You’re in the labs, its 3am in the morning and you need help! Here are some simple tips that can help you recover from disaster if it strikes.
Computers are evil. They make your life easier, they create a dependency, and then, just when you need them most, they let you down! They can catch a virus, or just plain crash, leaving you looking forward to another few hours spent retyping your assignment. But it doesn't have to be this way.
Here are a few tips and tricks for keeping a computer's more devious tendencies at bay. The following user guide is designed to give you some simple Workarounds to get you out of some of those problems that you may encounter in the GATCF labs:
What to do if your disk gets stuck? How to handle a frozen computer? Solutions for login problems; handy shortcut key commands; how to email files to yourself; to name just a few...
I can't promise that you'll never need the assistance of InfoHelp again, but if you follow the advice here, you can avoid some potentially stressful situations and maybe even save yourself some time in the process.
My student card won’t let me into the computer labs!
Visit InfoHelp in the Library Building who will be able to check the card and see if it is damaged and needs to be replaced. If not, then they will refer you to the Security Control Office where they can manually grant your card access to the building
I can’t get out of the computer labs!
If you find yourself alone & trapped in the computer labs, call the Security Office on 15555 (Townsville) or 21293 (Cairns) to have a security officer dispatched to let you out.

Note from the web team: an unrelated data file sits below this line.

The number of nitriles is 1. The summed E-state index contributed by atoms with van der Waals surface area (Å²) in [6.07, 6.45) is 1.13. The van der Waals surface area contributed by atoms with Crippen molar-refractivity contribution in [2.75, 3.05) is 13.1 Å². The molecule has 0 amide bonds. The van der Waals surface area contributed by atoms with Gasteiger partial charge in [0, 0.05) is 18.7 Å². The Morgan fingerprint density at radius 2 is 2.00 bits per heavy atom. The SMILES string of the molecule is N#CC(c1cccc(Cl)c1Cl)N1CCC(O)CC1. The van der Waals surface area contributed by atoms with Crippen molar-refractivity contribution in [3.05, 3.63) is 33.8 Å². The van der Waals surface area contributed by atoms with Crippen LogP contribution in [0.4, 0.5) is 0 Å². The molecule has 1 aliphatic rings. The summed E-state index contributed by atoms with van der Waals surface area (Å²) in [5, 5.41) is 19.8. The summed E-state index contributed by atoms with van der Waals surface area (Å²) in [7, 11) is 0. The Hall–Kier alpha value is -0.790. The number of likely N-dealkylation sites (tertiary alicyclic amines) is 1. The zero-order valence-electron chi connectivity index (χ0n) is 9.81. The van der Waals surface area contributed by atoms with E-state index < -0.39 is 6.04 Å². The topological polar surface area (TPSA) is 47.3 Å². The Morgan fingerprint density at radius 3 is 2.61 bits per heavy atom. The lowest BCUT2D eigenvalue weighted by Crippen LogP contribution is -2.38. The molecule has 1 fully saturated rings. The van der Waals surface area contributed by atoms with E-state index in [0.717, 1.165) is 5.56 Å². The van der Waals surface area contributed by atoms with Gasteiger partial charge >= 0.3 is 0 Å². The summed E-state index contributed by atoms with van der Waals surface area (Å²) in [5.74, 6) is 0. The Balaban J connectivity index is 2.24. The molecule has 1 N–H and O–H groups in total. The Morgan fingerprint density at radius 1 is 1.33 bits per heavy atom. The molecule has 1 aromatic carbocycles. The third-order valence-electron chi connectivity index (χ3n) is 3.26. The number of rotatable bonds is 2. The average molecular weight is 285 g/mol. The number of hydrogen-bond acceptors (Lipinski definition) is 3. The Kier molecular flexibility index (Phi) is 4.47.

I’ve forgotten my password?
Take your student card to InfoHelp to get a new password. If you are unable to visit in person, email InfoHelp at firstname.lastname@example.org
I can’t login to the computers in the lab?
Try another computer, or another lab.
Try restarting the machine and logging in again.
On a Dell PC:
Click on the Shutdown Options icon on the Shutdown button (bottom right corner) and choose the Restart option.
On an Apple iMac:
Choose the Restart option from the main login screen.
Finally, check that you have a valid password. Most JCU systems will not accept password longer than 16 characters or less than 8. If your password is longer, or shorter, than this you may need to change it. You also cannot have passwords that contain certain characters. For more information on changing passwords see the Changing your Password guide.
Help! My computer has frozen...
If you’re using an Dell PC
Press CTRL+ALT+DEL at the same time and select Task Manager.
When the Task List window comes up choose the Applications tab and highlight any applications that are not running
Click on the End Task button.
If this fails to work
Press CTRL+ALT+DEL and select the Log Off option.
You can restart the PC from the login screen - red Shutdown Button, bottom right hand corner
Reboot the machine by pressing the Power button (found at the front of the PC, identified by a button with a green light on it).
Warning! - Both of these options will result in the loss of any unsaved data.
If you’re using an Apple iMac, try these keystroke commands:
Command key - full stop key: quits the operation in progress
Command key - Option key - Esc key: forces the program to quit
Reboot the machine by pressing the Reset button (located on the back left-hand side of the iMac, identified by a button with a white power symbol on it).
Warning! - The last three options will result in the loss of any unsaved data.
I can’t save my document to disk?
This problem can have several causes.
Your disk is full - use another disk or open up Windows Explorer and delete some files and then save your document. On an iMac double click on the disk icon & drag files to the trash.